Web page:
7: Eat vegetables and fruit

For some, this may be difficult … After all, those chocolate cakes and chips taste a lot better than steamed broccoli. Yet it is very important if you want to prevent cardiovascular disease as much as possible to eat fruit and vegetables. For example, vegetables contain important fibers, vitamins and minerals that your body needs to stay healthy.

How much fruit and vegetables?

The rule of thumb is at least 250 grams of vegetables per day and 2 pieces of fruit. The latter corresponds to approximately 200 grams. Are you crazy about vegetables? Then do not compensate by eating more fruit. You may then get too many sugars and too few nutrients that are not in fruit.

How do you increase your intake?

Make a salad once for your lunch. Buy grapes or a box of candy vegetables such as cherry tomatoes as a snack. These are tasty and healthy snacks for in the car or at your workplace. Maybe vegetable smoothies are a good alternative for you?

8: Drink enough every day

Enough drinking keeps your body in good condition. For example, it is important for the functioning of your intestines. Rule of thumb is at least 1.5 liters per day. That includes water, tea, milk and coffee. Make a note for yourself if you get that amount. It does not of course mean that you have to drink soda, sports or energy drinks all day. Drink this as little as possible.

9: Be careful with alcohol

Drinking too much alcohol is harmful to health. Keep it at most on one glass of alcohol per day. This is because excessive alcohol consumption in the long term leads to a higher risk of high blood pressure, cardiovascular diseases, but also other conditions.

10: Avoid (long-term) stress

If you are under constant stress, this can, among other things, lead to increased blood pressure. But not only work pressure plays a role in this. Feelings of anxiety, extreme urge to control and situations over which you lose control also increase your stress level.

And what about the hectic existence that we often lead today? The children, the household, staying up-to-date on social media, a party here, a networking drink there.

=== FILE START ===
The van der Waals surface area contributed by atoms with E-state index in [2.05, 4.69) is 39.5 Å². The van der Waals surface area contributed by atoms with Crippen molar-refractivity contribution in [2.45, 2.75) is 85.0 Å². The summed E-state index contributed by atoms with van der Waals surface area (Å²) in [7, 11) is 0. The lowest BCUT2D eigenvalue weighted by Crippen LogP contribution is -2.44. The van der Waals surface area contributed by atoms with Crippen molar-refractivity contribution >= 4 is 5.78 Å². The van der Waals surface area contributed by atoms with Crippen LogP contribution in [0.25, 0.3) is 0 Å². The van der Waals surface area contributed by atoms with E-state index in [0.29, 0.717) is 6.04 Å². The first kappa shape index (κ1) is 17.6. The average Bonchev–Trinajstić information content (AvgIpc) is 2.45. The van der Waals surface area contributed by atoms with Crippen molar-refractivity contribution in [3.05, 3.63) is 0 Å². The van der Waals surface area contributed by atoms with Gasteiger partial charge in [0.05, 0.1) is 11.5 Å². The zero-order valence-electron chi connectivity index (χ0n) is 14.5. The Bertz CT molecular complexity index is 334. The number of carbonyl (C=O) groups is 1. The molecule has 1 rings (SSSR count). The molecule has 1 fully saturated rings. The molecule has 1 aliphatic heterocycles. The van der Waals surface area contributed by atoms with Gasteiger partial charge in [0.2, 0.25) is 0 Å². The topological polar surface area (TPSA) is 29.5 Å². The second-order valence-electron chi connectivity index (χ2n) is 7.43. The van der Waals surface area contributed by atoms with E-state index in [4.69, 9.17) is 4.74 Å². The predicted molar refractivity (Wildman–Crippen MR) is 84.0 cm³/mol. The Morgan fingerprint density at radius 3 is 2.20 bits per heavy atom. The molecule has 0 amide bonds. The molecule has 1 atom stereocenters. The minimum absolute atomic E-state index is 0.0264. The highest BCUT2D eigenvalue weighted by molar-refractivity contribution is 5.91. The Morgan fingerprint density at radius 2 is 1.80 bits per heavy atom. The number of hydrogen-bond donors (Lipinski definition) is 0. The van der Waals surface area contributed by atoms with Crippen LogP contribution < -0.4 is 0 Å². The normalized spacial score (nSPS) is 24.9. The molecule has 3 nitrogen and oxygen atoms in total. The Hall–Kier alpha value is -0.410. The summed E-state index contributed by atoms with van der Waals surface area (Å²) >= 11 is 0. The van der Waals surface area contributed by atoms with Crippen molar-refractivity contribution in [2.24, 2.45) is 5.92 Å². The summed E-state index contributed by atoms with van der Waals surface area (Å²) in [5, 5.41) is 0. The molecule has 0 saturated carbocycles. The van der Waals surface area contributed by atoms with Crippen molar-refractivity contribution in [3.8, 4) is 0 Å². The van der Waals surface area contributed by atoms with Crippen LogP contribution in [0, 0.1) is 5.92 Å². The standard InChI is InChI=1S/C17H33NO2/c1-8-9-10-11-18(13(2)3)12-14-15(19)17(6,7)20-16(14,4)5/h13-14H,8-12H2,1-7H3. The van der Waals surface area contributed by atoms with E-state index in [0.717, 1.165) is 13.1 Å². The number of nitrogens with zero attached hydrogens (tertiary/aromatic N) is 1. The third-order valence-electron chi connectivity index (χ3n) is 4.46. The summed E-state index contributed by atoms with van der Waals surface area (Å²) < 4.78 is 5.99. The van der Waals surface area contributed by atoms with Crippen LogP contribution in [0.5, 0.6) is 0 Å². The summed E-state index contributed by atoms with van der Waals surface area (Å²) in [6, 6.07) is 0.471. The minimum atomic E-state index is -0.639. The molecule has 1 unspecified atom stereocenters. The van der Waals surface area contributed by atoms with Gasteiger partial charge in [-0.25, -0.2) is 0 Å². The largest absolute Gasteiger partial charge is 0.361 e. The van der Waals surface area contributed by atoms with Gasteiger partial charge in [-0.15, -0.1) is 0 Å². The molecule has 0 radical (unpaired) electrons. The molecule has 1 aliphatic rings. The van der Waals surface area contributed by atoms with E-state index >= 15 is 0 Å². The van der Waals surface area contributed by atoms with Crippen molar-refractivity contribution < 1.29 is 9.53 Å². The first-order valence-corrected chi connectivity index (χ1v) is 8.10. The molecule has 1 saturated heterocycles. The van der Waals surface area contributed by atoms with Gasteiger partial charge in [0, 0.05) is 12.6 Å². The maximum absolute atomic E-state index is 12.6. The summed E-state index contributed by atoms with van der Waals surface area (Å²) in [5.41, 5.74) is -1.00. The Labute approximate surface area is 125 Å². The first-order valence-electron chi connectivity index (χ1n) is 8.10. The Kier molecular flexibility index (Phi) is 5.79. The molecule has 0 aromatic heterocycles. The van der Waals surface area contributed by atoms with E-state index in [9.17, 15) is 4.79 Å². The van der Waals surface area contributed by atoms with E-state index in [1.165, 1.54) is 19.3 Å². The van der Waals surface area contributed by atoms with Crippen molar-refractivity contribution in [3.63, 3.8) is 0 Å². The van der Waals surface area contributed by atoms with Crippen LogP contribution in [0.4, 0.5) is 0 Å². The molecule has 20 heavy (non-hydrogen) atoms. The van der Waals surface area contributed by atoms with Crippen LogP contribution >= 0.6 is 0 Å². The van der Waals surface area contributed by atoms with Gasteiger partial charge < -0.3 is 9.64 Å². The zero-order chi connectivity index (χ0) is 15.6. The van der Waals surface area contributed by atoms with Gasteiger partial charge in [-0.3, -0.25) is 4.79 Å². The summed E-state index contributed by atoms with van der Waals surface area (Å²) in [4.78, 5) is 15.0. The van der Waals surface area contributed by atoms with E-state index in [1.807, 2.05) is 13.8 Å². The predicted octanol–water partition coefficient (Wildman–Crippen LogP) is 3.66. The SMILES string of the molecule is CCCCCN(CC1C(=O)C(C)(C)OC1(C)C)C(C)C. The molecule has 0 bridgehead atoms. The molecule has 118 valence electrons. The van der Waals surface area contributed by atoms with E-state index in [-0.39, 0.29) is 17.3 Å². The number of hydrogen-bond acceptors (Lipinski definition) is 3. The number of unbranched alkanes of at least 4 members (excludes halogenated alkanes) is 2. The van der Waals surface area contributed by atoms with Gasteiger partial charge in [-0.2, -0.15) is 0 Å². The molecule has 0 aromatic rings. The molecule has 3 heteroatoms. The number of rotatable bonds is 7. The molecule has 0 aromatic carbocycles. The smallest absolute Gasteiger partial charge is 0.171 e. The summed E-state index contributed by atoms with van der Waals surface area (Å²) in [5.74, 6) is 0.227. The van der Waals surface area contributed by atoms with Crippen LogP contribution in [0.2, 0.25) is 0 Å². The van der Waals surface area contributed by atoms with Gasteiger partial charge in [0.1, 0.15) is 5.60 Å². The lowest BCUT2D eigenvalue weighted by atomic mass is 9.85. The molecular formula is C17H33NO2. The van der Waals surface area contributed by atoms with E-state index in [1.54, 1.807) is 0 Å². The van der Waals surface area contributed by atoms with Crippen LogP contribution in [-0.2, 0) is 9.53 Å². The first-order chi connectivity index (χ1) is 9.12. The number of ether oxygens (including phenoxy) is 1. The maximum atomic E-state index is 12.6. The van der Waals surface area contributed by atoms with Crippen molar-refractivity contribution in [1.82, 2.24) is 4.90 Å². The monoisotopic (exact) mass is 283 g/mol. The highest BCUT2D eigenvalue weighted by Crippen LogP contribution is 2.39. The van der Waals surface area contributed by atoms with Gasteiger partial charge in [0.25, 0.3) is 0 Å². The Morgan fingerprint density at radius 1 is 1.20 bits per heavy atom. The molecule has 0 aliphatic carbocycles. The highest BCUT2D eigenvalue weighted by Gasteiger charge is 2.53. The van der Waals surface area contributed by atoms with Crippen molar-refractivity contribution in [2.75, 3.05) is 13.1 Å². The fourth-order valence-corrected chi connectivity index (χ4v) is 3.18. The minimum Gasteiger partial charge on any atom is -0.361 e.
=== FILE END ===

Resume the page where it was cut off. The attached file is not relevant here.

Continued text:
Increased risk

The risk of heart complaints, a heart attack or cardiac arrhythmia is increased if you are dealing with a severe stress situation, such as the death of a loved one.

Lower your stress level

Try to lower your stress level. Relaxation exercises, breathing exercises, yoga and exercise (tip 11) can help you with this. Choose a healthy lifestyle and try to maintain a fixed daily routine.

Go outside and take the time for the things that energize you. Call in a professional if necessary, or follow a conversation or group therapies.

Stress symptoms

The symptoms of stress vary per person. These are for example:

  • An accelerated heartbeat
  • Irregular breathing
  • Being tired and without energy
  • Low appetite
  • Headache
  • Some also suffer from muscle pain, excessive perspiration, sleep disorders and dizziness.

11: Ensure adequate exercise

A good condition is good for your overall health. You thereby reduce the risk of all sorts of disorders. If you exercise enough, you lower your blood pressure and keep your heart and blood vessels in shape. The chance of a stroke and cardiovascular disease is therefore a lot lower.

How much do you have to move?

Try to exercise moderately intensively for at least half an hour every day. That is different for every person. In any case, you have to put your heart to work properly and your breathing should become a little harder (you don’t have to get out of breath).

So it depends on your condition when this applies to you. For someone with a poor condition, cycling at a low speed can already be intensive. You do not necessarily have to move for 30 minutes. Twice fifteen minutes or three times 10 minutes is also fine.

Exercise or not?

Exercising helps lower your stress level and keep your body weight up to scratch. You get a better condition, which in turn has a positive effect on your heart and blood vessels. Choose a sport that suits you and that you like. This way you avoid throwing the towel in the ring and not getting off the couch again.

Do you suffer from physical complaints such as heart problems, high blood pressure or a lot of overweight? Ask a specialist for advice before you start exercising.

Healthy Exercise Standard (NNGB)

The Dutch Standard for Healthy Exercise (NNGB) indicates the minimum number of people that have to exercise to stay healthy. Based on normal health, that is:

  • From 18 years: 30 minutes of moderate intensive exercise.
  • Under 18 years of age: 1 hour of moderately intensive exercise per day.

All this for at least 5 days a week (preferably 7).

12: Stop smoking

Even if you have passed 50 and have smoked every day: it is always worth stopping. Also try to avoid secondhand smoke as much as possible.

Of course you know that smoking is harmful to your health. It is a fact that smoking entails a higher risk of a heart attack or stroke. People who smoke along also have an increased risk of cardiovascular disease.